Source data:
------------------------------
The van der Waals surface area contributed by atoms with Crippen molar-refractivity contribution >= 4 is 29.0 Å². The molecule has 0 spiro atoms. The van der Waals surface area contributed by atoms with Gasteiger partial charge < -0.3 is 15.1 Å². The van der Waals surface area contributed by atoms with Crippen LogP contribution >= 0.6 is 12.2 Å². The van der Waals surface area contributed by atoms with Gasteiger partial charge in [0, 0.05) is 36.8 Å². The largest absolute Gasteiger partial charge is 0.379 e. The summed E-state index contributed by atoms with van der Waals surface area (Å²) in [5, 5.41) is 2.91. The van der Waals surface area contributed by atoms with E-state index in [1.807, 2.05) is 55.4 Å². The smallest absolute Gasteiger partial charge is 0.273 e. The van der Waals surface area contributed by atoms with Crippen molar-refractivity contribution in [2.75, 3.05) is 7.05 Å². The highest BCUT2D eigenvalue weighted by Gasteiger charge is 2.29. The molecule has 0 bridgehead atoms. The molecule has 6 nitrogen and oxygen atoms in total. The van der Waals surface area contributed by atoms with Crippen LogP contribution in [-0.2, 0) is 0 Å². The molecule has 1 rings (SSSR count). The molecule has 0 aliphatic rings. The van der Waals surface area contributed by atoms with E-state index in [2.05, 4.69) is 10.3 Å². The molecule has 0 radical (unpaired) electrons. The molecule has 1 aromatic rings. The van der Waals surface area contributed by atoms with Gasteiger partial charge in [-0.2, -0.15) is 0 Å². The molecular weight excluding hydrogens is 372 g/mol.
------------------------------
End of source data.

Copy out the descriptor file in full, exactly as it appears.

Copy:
The van der Waals surface area contributed by atoms with Crippen molar-refractivity contribution >= 4 is 29.0 Å². The molecule has 0 spiro atoms. The van der Waals surface area contributed by atoms with Gasteiger partial charge < -0.3 is 15.1 Å². The van der Waals surface area contributed by atoms with Crippen LogP contribution >= 0.6 is 12.2 Å². The van der Waals surface area contributed by atoms with Gasteiger partial charge in [0, 0.05) is 36.8 Å². The largest absolute Gasteiger partial charge is 0.379 e. The summed E-state index contributed by atoms with van der Waals surface area (Å²) in [5, 5.41) is 2.91. The van der Waals surface area contributed by atoms with E-state index in [1.807, 2.05) is 55.4 Å². The smallest absolute Gasteiger partial charge is 0.273 e. The van der Waals surface area contributed by atoms with Crippen molar-refractivity contribution in [2.75, 3.05) is 7.05 Å². The highest BCUT2D eigenvalue weighted by Gasteiger charge is 2.29. The molecule has 0 bridgehead atoms. The molecule has 6 nitrogen and oxygen atoms in total. The van der Waals surface area contributed by atoms with Crippen LogP contribution in [-0.2, 0) is 0 Å². The molecule has 1 rings (SSSR count). The molecule has 0 aliphatic rings. The van der Waals surface area contributed by atoms with E-state index in [2.05, 4.69) is 10.3 Å². The molecule has 0 radical (unpaired) electrons. The molecule has 1 aromatic rings. The van der Waals surface area contributed by atoms with Gasteiger partial charge in [-0.2, -0.15) is 0 Å². The molecular weight excluding hydrogens is 372 g/mol.